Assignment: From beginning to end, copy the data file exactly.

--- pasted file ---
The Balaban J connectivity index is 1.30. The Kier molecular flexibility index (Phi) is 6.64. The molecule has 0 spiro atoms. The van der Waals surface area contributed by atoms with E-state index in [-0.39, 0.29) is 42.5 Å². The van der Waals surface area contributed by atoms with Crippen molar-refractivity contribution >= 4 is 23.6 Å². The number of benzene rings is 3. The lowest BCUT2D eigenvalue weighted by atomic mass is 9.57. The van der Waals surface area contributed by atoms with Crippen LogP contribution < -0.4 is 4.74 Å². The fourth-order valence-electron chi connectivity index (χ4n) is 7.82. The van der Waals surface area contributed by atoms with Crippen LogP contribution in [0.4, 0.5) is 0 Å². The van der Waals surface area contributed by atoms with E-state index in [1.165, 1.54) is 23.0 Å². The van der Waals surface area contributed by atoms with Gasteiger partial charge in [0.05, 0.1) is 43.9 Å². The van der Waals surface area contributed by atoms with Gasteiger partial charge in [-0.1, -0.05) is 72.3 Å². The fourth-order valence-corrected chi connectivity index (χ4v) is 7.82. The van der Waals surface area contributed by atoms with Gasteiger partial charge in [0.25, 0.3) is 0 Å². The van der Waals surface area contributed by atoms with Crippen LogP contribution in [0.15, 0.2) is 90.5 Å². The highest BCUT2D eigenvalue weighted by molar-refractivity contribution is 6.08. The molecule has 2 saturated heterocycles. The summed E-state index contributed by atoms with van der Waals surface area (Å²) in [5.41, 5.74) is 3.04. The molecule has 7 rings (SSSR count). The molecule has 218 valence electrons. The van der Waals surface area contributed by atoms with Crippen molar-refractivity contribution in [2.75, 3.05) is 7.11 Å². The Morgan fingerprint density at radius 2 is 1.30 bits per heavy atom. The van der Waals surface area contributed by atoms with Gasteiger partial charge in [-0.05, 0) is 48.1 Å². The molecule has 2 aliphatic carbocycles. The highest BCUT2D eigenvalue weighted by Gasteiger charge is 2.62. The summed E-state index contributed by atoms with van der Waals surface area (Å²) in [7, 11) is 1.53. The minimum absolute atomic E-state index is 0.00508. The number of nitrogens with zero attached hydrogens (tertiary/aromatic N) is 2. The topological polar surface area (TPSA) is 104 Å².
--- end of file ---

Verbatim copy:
The Balaban J connectivity index is 1.30. The Kier molecular flexibility index (Phi) is 6.64. The molecule has 0 spiro atoms. The van der Waals surface area contributed by atoms with E-state index in [-0.39, 0.29) is 42.5 Å². The van der Waals surface area contributed by atoms with Crippen molar-refractivity contribution >= 4 is 23.6 Å². The number of benzene rings is 3. The lowest BCUT2D eigenvalue weighted by atomic mass is 9.57. The van der Waals surface area contributed by atoms with Crippen LogP contribution < -0.4 is 4.74 Å². The fourth-order valence-electron chi connectivity index (χ4n) is 7.82. The van der Waals surface area contributed by atoms with Crippen LogP contribution in [0.4, 0.5) is 0 Å². The van der Waals surface area contributed by atoms with E-state index in [1.165, 1.54) is 23.0 Å². The van der Waals surface area contributed by atoms with Gasteiger partial charge in [0.05, 0.1) is 43.9 Å². The van der Waals surface area contributed by atoms with Gasteiger partial charge in [-0.1, -0.05) is 72.3 Å². The fourth-order valence-corrected chi connectivity index (χ4v) is 7.82. The van der Waals surface area contributed by atoms with Gasteiger partial charge in [0.25, 0.3) is 0 Å². The van der Waals surface area contributed by atoms with Crippen LogP contribution in [0.15, 0.2) is 90.5 Å². The highest BCUT2D eigenvalue weighted by molar-refractivity contribution is 6.08. The molecule has 2 saturated heterocycles. The summed E-state index contributed by atoms with van der Waals surface area (Å²) in [5.41, 5.74) is 3.04. The molecule has 7 rings (SSSR count). The molecule has 218 valence electrons. The van der Waals surface area contributed by atoms with Crippen molar-refractivity contribution in [2.75, 3.05) is 7.11 Å². The Morgan fingerprint density at radius 2 is 1.30 bits per heavy atom. The van der Waals surface area contributed by atoms with Gasteiger partial charge in [-0.05, 0) is 48.1 Å². The molecule has 2 aliphatic carbocycles. The highest BCUT2D eigenvalue weighted by Gasteiger charge is 2.62. The summed E-state index contributed by atoms with van der Waals surface area (Å²) in [7, 11) is 1.53. The minimum absolute atomic E-state index is 0.00508. The number of nitrogens with zero attached hydrogens (tertiary/aromatic N) is 2. The topological polar surface area (TPSA) is 104 Å².